Much of the sleep challenges that parents experience at this age range are due to a need to tweak napping schedules. It can be the start of a need to shift towards 1 nap a day, however, trying to retain 2 naps for as long as is beneficial to your baby is recommended.
Between 14 & 16 months your child may be ready to transition to just one nap a day. However, with them learning to walk, you may find they start having trouble sleeping, and it’s harder to tuck them into bed! If your child is waking through the night and having two naps through the day firstly look to their day time sleep. If they are on 2 naps a day totally 3 hours sleep then reduce it back to 2.5 hours sleep to see if that helps things. If however baby is refusing naps over a 2-3 week period it is likely that the need to start shifting to 1 nap a day is needed. Take this transition slowly as going too quickly with it can create overtiredness and further compound sleep issues.
Did you think by now, sleep regression would be a thing of the past? Unfortunately due to developments around increased mobility, communication and brain development lots of toddlers can experience regressions around sleep. Another contributing factor can be separation anxiety. Very often parents will feel like they need to take a step back with their child's sleep however supporting them through this period can be key. My 9-18 Month & Toddler Sleep Series have the full toolkit on how to handle these regressions and expert-led support via the Sleep Series Community on Facebook.
Unfortunately, the terrible twos are real, and it can bring with it another batch of sleep regression. Parents will report the start of nightmares and potentially night terrors. Toddlers will also start to naturally decrease their day time sleep and require longer wake periods to bedtime from the end of naps. Plus, they are walking talking negotiators with big egos! My advice here is keeping things very settled around sleep in your home, making it a priority and try to avoid the negotiations! Recognise that a lot of the challenges are around decreasing need for day time sleep can help things a lot. However, naps are life so I understand how the loss of napping can impact on the day to day running of your household.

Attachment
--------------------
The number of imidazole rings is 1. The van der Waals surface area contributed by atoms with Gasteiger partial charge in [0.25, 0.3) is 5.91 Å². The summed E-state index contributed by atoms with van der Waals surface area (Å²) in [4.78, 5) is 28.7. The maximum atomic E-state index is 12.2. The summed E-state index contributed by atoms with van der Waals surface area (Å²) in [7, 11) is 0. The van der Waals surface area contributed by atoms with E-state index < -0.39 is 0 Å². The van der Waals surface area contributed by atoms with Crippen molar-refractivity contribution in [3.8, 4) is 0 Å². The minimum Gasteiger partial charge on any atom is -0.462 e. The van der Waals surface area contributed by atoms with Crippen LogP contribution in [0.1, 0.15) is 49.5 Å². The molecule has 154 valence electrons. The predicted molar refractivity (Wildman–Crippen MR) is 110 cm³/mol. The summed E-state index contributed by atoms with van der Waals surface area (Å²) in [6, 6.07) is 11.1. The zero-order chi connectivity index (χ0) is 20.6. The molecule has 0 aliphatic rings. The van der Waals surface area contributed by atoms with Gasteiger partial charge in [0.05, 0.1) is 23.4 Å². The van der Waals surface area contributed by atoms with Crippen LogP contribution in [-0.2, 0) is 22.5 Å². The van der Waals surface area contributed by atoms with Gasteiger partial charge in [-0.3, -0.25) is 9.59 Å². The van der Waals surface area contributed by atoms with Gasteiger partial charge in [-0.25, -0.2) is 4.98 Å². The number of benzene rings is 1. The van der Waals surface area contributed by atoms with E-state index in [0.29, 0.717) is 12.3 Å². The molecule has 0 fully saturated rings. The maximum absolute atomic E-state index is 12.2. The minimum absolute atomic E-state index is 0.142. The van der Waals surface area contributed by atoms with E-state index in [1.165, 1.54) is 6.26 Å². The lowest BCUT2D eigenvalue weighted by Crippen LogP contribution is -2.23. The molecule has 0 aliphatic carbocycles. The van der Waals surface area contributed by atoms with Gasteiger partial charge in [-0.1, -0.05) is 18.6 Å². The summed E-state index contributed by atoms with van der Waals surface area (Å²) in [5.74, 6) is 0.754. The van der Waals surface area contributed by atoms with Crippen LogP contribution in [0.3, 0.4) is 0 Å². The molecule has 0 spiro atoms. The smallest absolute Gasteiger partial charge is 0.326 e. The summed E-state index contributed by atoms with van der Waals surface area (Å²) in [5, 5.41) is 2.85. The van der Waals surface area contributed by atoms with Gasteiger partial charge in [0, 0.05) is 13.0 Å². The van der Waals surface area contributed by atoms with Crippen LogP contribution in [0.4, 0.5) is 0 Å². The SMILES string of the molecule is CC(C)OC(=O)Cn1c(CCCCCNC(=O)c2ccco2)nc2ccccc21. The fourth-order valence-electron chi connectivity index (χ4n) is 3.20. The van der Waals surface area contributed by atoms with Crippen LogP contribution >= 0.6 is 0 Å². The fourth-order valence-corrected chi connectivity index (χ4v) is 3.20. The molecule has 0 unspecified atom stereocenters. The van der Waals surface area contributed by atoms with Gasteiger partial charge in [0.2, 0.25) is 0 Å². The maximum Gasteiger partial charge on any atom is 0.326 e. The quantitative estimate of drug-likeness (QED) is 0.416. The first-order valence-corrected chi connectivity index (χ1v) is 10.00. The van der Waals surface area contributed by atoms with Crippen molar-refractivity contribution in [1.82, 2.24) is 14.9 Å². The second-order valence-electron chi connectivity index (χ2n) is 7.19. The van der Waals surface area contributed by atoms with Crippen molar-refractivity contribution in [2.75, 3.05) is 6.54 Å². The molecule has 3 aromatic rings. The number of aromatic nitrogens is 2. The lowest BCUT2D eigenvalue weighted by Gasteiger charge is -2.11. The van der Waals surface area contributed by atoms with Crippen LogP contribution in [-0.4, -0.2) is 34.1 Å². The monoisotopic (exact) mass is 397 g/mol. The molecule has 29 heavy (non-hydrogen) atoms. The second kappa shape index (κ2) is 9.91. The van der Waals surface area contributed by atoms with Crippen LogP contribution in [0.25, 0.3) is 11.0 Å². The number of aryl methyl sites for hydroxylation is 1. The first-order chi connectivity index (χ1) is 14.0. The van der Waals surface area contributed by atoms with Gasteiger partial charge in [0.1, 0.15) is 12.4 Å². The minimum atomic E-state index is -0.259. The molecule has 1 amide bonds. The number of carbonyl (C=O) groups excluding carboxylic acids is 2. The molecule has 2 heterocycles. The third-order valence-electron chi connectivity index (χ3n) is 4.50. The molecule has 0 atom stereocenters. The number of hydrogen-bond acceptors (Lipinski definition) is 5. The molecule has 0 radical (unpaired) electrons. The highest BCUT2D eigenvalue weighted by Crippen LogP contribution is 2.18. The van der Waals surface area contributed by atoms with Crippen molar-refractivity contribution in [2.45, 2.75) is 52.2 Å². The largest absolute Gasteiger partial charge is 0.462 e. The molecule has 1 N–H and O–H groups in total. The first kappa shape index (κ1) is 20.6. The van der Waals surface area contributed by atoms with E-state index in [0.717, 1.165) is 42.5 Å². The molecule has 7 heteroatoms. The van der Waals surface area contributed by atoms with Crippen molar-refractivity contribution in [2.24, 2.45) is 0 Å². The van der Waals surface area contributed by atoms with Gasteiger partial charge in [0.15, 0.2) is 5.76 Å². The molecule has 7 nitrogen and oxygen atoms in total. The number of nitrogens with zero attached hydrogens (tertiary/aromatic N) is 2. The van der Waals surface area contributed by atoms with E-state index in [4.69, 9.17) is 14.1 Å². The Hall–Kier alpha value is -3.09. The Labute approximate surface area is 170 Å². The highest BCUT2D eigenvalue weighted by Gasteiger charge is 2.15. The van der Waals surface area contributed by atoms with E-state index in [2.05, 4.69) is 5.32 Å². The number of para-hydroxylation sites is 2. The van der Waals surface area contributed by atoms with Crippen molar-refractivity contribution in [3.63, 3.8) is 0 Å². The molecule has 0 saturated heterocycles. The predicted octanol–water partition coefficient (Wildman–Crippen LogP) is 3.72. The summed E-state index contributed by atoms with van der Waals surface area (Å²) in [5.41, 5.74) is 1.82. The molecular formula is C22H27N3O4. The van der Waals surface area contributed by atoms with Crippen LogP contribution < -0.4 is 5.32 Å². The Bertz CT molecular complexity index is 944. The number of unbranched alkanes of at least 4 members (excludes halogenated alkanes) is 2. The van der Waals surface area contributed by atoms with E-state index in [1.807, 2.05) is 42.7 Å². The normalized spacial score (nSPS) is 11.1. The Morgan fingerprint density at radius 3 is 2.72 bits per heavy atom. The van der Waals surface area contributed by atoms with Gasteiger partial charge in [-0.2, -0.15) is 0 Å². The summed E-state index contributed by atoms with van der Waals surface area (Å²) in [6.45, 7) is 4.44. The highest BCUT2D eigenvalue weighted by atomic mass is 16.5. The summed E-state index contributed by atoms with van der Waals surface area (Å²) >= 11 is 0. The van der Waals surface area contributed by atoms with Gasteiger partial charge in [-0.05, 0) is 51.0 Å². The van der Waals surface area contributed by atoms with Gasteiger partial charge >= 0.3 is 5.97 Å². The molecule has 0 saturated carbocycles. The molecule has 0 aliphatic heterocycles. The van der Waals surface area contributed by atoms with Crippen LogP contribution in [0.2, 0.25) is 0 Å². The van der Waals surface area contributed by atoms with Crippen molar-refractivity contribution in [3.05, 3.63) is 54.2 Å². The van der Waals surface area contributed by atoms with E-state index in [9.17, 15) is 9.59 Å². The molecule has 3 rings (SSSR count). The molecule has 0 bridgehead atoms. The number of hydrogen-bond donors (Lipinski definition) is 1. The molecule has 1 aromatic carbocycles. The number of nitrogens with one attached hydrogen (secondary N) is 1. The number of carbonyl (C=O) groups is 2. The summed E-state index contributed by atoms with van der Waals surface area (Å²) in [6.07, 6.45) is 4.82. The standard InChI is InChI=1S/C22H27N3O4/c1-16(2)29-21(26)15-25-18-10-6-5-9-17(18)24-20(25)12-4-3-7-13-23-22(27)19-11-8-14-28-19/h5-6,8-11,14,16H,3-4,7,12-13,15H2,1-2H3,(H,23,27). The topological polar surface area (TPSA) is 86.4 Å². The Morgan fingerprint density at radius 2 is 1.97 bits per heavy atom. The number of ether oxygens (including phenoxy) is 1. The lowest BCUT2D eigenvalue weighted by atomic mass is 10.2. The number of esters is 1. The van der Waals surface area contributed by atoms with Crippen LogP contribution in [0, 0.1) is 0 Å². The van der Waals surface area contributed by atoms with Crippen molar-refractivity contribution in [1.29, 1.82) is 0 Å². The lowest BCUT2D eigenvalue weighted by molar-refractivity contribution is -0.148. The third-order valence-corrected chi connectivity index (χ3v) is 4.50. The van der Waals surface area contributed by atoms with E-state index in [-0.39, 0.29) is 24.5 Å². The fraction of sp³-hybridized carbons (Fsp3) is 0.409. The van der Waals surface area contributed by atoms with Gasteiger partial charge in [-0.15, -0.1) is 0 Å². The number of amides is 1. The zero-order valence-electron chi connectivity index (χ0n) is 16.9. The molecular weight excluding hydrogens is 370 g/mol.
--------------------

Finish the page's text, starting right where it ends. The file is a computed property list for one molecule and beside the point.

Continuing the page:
Unfortunately, there’s no ‘quick win’ to getting through each stage of sleep regression. However, it typically lasts for to two to three weeks, so it’s important to know there’s a light at the end of the tunnel and that, as ‘regression’ suggests, your baby may return to their former sleep pattern, and it doesn’t last forever.
This being said, it’s essential that you don’t allow sleep regression to result in new habits being introduced around your little one's sleep. For example, through the frustrations of sleep regression, it’s easy to let your baby fall asleep in your arms, feed them to sleep or lie down with them to go to sleep. If you do end up in a situation like this moving away from the new habit after the regression has passed is key.
1. Recognise that sleep patterns may need to be adjusted for your little ones sleep balance to settle. Sleep regression might set you back, but it doesn’t need to result in settled sleep forever leaving your home. By understand sleep and its developing stages you will be better equipped to deal with what lies ahead.
2. Make sure your babies sleeping environment, including during naptime, is as comfortable and dark as possible. Melatonin, the sleepy hormone, needs darkness for it to initiate sleep and maintain it. Sleeping in bring environments simply does not support consolidated restorative sleep for the body – day or night.
3. Ask for help – whether this is from a partner, grandparent or friend. Happy parents will equal happy babies, so don’t let sleep regression overrule you! Your loved ones will be more than ready to help look after their favourite little person, so make sure you ask if you need help.
4. Research (Research, Research). The more you know about each baby stage, from nap transitions and teething to sleep regression and developmental milestones, the better you will be able to understand each phase and understand what might happen at each age. My online program The Sleep Series is designed to empower and educate parents about child sleep through the age ranges so that at each stage they know what lies ahead.
5. Consider an earlier bedtime. Sleep regression can ultimately leave your baby irritable and exhausted, not to mention you as parents so an earlier bedtime could do the whole family some good!
I’ve said it before, but I’ll repeat it, every baby is different. You mustn’t compare your situation to another’s but if you are really concerned about sleep patterns, regression or just day to day, then consider consulting with a family sleep consultant to put your mind at ease.